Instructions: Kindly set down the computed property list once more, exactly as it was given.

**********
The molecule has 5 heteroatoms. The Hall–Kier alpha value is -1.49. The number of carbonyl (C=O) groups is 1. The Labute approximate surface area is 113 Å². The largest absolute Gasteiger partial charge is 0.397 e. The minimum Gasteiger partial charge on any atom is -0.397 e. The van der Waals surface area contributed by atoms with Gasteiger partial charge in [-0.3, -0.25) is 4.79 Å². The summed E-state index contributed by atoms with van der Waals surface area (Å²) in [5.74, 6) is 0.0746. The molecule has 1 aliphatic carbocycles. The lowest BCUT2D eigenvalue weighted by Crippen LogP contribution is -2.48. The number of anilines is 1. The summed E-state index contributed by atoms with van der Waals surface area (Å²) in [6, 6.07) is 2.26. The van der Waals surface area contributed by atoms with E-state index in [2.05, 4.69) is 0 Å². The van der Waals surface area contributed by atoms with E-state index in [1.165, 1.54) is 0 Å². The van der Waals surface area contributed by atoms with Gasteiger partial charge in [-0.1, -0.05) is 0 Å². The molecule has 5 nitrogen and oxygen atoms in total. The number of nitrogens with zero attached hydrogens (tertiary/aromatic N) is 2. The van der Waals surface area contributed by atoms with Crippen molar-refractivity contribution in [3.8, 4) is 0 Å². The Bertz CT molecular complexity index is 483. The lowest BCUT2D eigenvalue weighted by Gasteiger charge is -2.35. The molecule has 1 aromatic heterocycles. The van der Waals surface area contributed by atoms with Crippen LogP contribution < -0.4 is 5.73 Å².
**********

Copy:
The molecule has 5 heteroatoms. The Hall–Kier alpha value is -1.49. The number of carbonyl (C=O) groups is 1. The Labute approximate surface area is 113 Å². The largest absolute Gasteiger partial charge is 0.397 e. The minimum Gasteiger partial charge on any atom is -0.397 e. The van der Waals surface area contributed by atoms with Gasteiger partial charge in [-0.3, -0.25) is 4.79 Å². The summed E-state index contributed by atoms with van der Waals surface area (Å²) in [5.74, 6) is 0.0746. The molecule has 1 aliphatic carbocycles. The lowest BCUT2D eigenvalue weighted by Crippen LogP contribution is -2.48. The number of anilines is 1. The summed E-state index contributed by atoms with van der Waals surface area (Å²) in [6, 6.07) is 2.26. The van der Waals surface area contributed by atoms with E-state index in [2.05, 4.69) is 0 Å². The van der Waals surface area contributed by atoms with E-state index in [1.165, 1.54) is 0 Å². The van der Waals surface area contributed by atoms with Gasteiger partial charge in [-0.1, -0.05) is 0 Å². The molecule has 5 nitrogen and oxygen atoms in total. The number of nitrogens with zero attached hydrogens (tertiary/aromatic N) is 2. The van der Waals surface area contributed by atoms with Crippen molar-refractivity contribution in [3.8, 4) is 0 Å². The Bertz CT molecular complexity index is 483. The lowest BCUT2D eigenvalue weighted by Gasteiger charge is -2.35. The molecule has 1 aromatic heterocycles. The van der Waals surface area contributed by atoms with Crippen LogP contribution < -0.4 is 5.73 Å².